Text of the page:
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Roadtrip: Ur Doin It Wrong!
SSar's Beast
When katiefoolery prescribed a roadtrip for my ills, she might have been surprised to learn that I was, in fact, planning one. Well, sort of planning one. Well, pointing out to my boss that she was supposed to be doing the planning. Yes, there's a boss involved... well, here we go...

Last weekend, had you chanced to stop by my house, you would not have found me home. That was because I was being driven about, stumbling through strange streets, and spending so much time in liquor stores that if I'd been anyone else, the proprietors should have summoned some form of social services. But they didn't, because I'm special. I was doing a survey.

I have two jobs. In fact, pretty much everyone who works for my regional manager, Kristene, has two jobs, because Head Office has thrown very few projects in Wellington's direction lately and it's not enough to live on. Because Kristene can't maintain a solid group of employees on such slim pickings, she has ended up with two sorts: those who can drive, and those who can be relied on.

So when Head Office told Kristene that they needed two shifts to be worked in Masterton and Palmerston North, she picked me. Several weeks of passive-aggressive emails later (K: "I still haven't worked out how you're getting from Masterton to Palmerston North." Me: Well, it's your job to figure that out. Not mine... we had a plan.

I got up at 6:30am on Saturday morning in order to be at Waterloo Station by 8:15am - for some arcane accounting reason, that made more sense than for the guy with the car to pick me up at my house - where Junior Employee Viyasan picked me up. Viyasan is a chatty, intelligent Econ/Accy student. There was a guy in the front seat who also seemed chatty and intelligent. Several twists and turns of the Rimutaka Hills later, I still hadn't been told his name, or why he was along for a 2.5-hour return trip.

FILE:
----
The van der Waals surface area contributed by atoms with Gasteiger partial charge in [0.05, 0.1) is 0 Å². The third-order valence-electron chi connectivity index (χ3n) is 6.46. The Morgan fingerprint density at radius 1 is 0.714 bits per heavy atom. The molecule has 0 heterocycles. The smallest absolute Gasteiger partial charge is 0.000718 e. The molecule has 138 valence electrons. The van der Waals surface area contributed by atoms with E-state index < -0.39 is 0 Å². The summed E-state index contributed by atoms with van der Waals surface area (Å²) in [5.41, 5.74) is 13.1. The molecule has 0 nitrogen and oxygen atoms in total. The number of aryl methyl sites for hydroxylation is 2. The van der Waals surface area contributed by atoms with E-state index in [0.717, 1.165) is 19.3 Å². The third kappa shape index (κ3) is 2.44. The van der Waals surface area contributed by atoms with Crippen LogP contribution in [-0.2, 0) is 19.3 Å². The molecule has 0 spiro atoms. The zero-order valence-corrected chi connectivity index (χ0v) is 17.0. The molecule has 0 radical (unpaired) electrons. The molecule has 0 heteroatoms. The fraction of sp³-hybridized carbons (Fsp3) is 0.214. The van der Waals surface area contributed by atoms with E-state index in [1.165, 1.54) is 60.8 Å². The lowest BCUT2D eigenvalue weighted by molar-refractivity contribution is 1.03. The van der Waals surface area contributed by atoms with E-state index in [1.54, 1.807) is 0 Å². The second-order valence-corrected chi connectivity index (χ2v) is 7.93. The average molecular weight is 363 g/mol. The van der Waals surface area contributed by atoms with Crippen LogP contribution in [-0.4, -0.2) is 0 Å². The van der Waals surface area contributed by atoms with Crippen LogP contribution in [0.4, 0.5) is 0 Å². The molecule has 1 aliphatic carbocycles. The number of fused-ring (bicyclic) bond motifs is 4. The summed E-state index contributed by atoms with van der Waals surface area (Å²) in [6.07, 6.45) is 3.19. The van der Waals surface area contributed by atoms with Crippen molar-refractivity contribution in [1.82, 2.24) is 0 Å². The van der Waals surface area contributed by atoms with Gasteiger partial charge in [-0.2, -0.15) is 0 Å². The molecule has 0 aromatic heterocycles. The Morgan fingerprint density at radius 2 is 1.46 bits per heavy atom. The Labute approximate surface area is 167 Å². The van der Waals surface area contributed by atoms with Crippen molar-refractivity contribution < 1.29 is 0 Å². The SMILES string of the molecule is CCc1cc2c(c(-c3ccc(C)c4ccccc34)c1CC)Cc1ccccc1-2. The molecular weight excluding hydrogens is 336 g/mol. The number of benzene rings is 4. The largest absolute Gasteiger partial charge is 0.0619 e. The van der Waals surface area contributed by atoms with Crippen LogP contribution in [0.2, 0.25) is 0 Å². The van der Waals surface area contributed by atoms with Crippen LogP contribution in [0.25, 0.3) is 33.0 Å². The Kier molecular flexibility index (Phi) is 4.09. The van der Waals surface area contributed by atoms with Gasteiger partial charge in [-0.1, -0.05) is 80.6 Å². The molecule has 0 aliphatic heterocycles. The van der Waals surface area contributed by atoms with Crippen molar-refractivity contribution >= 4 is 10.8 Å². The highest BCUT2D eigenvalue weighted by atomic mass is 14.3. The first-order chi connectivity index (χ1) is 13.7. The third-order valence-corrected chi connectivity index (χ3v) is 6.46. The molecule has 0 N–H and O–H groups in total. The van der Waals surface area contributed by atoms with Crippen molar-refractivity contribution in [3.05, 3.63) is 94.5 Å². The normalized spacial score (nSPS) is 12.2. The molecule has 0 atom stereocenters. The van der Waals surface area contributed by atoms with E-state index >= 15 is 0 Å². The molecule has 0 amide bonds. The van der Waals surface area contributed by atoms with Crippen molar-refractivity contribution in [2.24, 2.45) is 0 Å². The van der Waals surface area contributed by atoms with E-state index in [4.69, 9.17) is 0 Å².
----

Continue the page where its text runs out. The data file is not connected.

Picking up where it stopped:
It was a glorious day in Masterton. I found a café that offered more than one style of coffee, and gulped it down. Then worked. Not much to say about that. It's a survey. You stand in approximately one place, and intercept people as they exit and enter the store. People mostly friendly; storepersons usually hiding in the back room. They made me a cup of tea, which was a good thing, because I'd forgotten my hayfever pills. The store had a door on either end, which was tricky. People would come in one door and mooch, and I'd sneak around the side so that by the time they finished their purchase, I was waiting innocently at the door they'd come in by.

At 4pm on a Saturday, Masterton's shopping district was dead, and to my sadness, a rose show was just closing (I went to investigate, but they'd locked the doors), but there was plenty of sunshine. Masterton is flat. You can see ALL of the SKY. I found my motel (at fifteen minutes' walk away, it was actually in another suburb, Kuripuni. Yes, Masterton appears to have suburbs. Be afraid) took all of the heavy things out of my backpack, and reveled briefly in the novelty of having my own motel room. Yes, I'm 24 and have never stayed in similar accommodation alone.

The obvious place to stroll in Masterton is Queen Elizabeth Park. It has passed its heyday, but boasts such things as a really dense playground, a model train (across a moat), a deer park, a big swing bridge, and an aviary. This occupied me for an hour and a half, during which I also accidentally wandered into the hospital grounds, and was earnestly questioned as to whether I'd seen any (other?) suspicious wanderers.

I kind of wanted somewhere quiet for dinner, so against my better judgment, I didn't back away quietly when I opened the door of "Plaza India" onto the most battered carpet I've ever seen. It was all, roughly, the same colour, but that's because when you spill and grind things onto a dark carpet, it just gets darker in a very motley way. I got a chair and food. I had the room to myself, which allowed me to notice that the arrangements of tables were backed by two pole-dancing poles firmly bolted at the top. Huh. Well, if there was a party, I didn't stick around long enough. The lamb korma was delicious, though.